Applied Bionics and Biomechanics

Applied Bionics and Biomechanics / 2007 / Article

Open Access

Volume 4 |Article ID 675629 | https://doi.org/10.1080/11762320701816966

Duncan E. T. Shepherd, Godfrey Azangwe, "Synthetic Versus Tissue-Engineered Implants for Joint Replacement", Applied Bionics and Biomechanics, vol. 4, Article ID 675629, 7 pages, 2007. https://doi.org/10.1080/11762320701816966

Synthetic Versus Tissue-Engineered Implants for Joint Replacement

Abstract

Human synovial joints are remarkable as they can last for a lifetime. However, they can be affected by disease that may lead to destruction of the joint surface. The most common treatment in the advanced stages of joint disease is artificial joint replacement, where the diseased synovial joint is replaced with an artificial implant made from synthetic materials, such as metals and polymers. A new technique for repairing diseased synovial joints is tissue engineering where cells are used to grow replacement tissue. This paper explores the relative merits of synthetic and tissue-engineered implants, using joint replacement as an example. Synthetic joint replacement is a well-established procedure with the advantages of early mobilisation, pain relief and high patient satisfaction. However, synthetic implants are not natural tissues; they can cause adverse reactions to the body and there could be a mismatch in mechanical properties compared to natural tissues. Tissue-engineered implants offer great potential and have major advantages over synthetic implants as they are natural tissue, which should ensure that they are totally biocompatible, have the correct mechanical properties and integrate well with the existing tissue. However, there are still many limitations to be addressed in tissue engineering such as scaling up for production, bioreactor design, appropriate regulation and the potential for disease to attack the new tissue-engineered implant.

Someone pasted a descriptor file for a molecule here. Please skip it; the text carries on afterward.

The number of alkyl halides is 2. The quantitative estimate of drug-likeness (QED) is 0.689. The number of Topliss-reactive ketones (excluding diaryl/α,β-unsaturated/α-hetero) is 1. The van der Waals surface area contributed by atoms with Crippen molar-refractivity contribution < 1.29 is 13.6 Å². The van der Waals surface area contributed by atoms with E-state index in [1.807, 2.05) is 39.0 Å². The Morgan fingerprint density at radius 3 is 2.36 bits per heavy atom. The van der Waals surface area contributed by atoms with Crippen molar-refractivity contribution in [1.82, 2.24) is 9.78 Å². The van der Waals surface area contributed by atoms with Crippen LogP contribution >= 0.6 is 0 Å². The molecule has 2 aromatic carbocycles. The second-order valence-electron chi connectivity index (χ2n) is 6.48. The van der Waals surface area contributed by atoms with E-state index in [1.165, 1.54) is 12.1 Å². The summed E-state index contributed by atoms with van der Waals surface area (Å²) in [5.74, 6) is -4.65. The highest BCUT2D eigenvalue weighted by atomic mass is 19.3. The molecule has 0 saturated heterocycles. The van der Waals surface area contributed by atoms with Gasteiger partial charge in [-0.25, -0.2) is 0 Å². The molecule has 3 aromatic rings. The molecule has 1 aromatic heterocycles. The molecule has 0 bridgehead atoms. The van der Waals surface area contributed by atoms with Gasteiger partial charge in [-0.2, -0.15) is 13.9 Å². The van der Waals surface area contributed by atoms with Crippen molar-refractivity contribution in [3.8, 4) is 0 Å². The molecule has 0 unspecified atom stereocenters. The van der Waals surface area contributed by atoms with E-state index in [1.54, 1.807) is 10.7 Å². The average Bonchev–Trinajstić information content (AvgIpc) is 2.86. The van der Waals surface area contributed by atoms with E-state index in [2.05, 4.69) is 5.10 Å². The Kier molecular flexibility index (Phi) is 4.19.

Copyright © 2007 Hindawi Publishing Corporation. This is an open access article distributed under the Creative Commons Attribution License, which permits unrestricted use, distribution, and reproduction in any medium, provided the original work is properly cited.


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